By Bruce Stambaugh
This winter’s wicked weather altered many well-laid plans, especially for travelers. My wife and I were no exception.
We delayed our trip south by a day due to a winter storm in the Appalachian Mountains. The extreme cold air followed us all the way to northern Florida.
As we readied to return home at vacation’s end, yet another major winter storm was chugging up the Ohio Valley. We weighed our options about our return trip. It would have been delightful to remain in place. But we needed to return home. It was time.
South Carolina and North Carolina were still recovering from one-two punches of unusually extreme wintry weather that downed thousands of trees and caused massive power outages. We didn’t want to risk being stranded there either.
Fortunately, we had an attractive option that would take us well out of the way home. We decided to visit our grandchildren in Virginia’s Shenandoah Valley, a year-round scenic place. It was a big sacrifice, I know.
We hadn’t seen our grandkids since Christmas. It was only logical that we should avoid the storm by detouring to Harrisonburg. It didn’t quite turn out that way.
Oh, we had a lovely two-day drive to their hillside home near the university where their daddy, our son-in-law, works. But the storm detoured, too. The morning after we arrived we awakened to three inches of snow overtop a quarter inch of ice.
It snowed all day, doubling the snowy accumulation. Of course, schools were closed, giving us bonus time with our three grandchildren, Evan, Davis and Maren. It was a vacation within a vacation, like finding a diamond ring in a box of Cracker Jacks.
The backyard where our daughter and her family live is perfect for sled riding. The day we left Ohio a month earlier, it was 15 degrees below zero. So I had plenty of warm clothes to wear, including the pair of waterproof shoes I wore while walking on the beach.
We bundled up, grabbed the day glow orange toboggans, and went out into it. We had a riot. Little Maren, the daring four year-old, really isn’t so little anymore. She laid supine in one of the sleds and zipped down the gentle slope and slid right into the neighbor’s backyard.
The boys whooped, and Maren immediately recognized her amazing accomplishment. She jumped up and screeched with glee, “That was just like a rocket booster.”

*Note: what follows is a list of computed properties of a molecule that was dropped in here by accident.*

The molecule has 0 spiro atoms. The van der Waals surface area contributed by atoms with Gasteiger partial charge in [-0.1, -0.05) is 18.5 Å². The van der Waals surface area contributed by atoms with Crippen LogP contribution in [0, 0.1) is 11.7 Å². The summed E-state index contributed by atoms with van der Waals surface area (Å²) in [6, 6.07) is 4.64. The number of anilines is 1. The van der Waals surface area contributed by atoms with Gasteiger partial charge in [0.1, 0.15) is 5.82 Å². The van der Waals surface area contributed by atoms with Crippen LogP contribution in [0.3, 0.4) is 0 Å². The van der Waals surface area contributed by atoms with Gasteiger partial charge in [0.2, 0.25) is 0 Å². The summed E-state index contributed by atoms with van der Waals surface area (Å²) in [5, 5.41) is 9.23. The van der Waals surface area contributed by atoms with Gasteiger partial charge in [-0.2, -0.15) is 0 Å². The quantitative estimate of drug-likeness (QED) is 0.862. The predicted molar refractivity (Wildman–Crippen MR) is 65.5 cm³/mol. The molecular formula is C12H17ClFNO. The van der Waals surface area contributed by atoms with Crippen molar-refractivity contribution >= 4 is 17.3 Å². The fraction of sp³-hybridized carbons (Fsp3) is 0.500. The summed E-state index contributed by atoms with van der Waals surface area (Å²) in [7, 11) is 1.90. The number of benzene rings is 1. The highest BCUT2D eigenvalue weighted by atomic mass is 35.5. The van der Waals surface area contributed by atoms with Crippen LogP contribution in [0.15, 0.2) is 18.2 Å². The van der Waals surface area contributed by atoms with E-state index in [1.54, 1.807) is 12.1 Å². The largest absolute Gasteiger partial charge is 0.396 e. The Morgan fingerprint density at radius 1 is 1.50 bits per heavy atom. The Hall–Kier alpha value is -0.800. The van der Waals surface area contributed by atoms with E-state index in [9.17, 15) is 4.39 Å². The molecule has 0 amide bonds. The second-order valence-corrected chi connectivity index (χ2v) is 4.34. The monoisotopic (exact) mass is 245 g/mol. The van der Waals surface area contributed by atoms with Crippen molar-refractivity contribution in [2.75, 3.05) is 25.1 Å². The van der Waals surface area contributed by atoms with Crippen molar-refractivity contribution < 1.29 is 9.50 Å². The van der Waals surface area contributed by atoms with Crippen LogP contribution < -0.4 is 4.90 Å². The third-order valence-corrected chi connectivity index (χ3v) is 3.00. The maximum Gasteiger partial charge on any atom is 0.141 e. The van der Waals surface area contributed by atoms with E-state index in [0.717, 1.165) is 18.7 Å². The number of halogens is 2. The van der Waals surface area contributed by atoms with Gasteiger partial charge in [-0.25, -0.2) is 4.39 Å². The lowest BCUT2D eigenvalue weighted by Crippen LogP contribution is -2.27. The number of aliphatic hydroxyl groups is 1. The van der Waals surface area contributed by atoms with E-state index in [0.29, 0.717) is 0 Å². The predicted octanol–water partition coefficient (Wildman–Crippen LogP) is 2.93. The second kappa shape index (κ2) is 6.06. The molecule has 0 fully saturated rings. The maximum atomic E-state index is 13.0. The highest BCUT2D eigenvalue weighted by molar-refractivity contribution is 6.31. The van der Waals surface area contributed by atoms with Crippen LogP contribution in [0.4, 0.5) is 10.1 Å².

That’s pretty much how our two and a half days with them went. We would play outside until the cold drove us inside. As soon as his jacket was off, Evan was setting up the game boards, or dealing the playing cards. He loves table games, not only because he is competitive, but mostly because he usually wins.
Davis was content to unwind and warm up on his own, playing his creative, imaginary games with his Lego people and assembled utilitarian pieces. I hope I’m alive when he is awarded the Noble prize in the sciences.
If she’s not playing with Davis, Maren knows all the buttons to touch on the screens of the iPad or laptop whichever is available to her. When I get over my pride, I’ll have to have her show me how to operate them.
My wife and I may have arrived home a week later than we expected. But in this case, the delay was no inconvenience at all.
© Bruce Stambaugh 2014
6 thoughts on “A detour of no inconvenience”
Nice that you could enjoy our Shen. Valley snow! And with grandkids on sleds. How perfect is that after a Florida vacation. It was hard to avoid the snow/ice etc. for a couple of weeks there. Hoping it is over now but I won’t say we’re home free of snow til the end of April!
Indeed, Melodie. Having spent my entire life living in Ohio, I keep a constant watch on the weather. I did, however, removed the snow markers from our driveway.
Thanks for sharing your thoughts.
A great spring ahead.
Thanks, Mark. Go Cubs and go Tribe!
“Life happens while we are making plans.” I have found that plans are made to be changed. Let’s hope that spring is wonderful when it finally comes.
Tom The Backroads Traveller
Indeed. I’m more than ready for some warmer, sunnier weather.
Thanks for stopping by.
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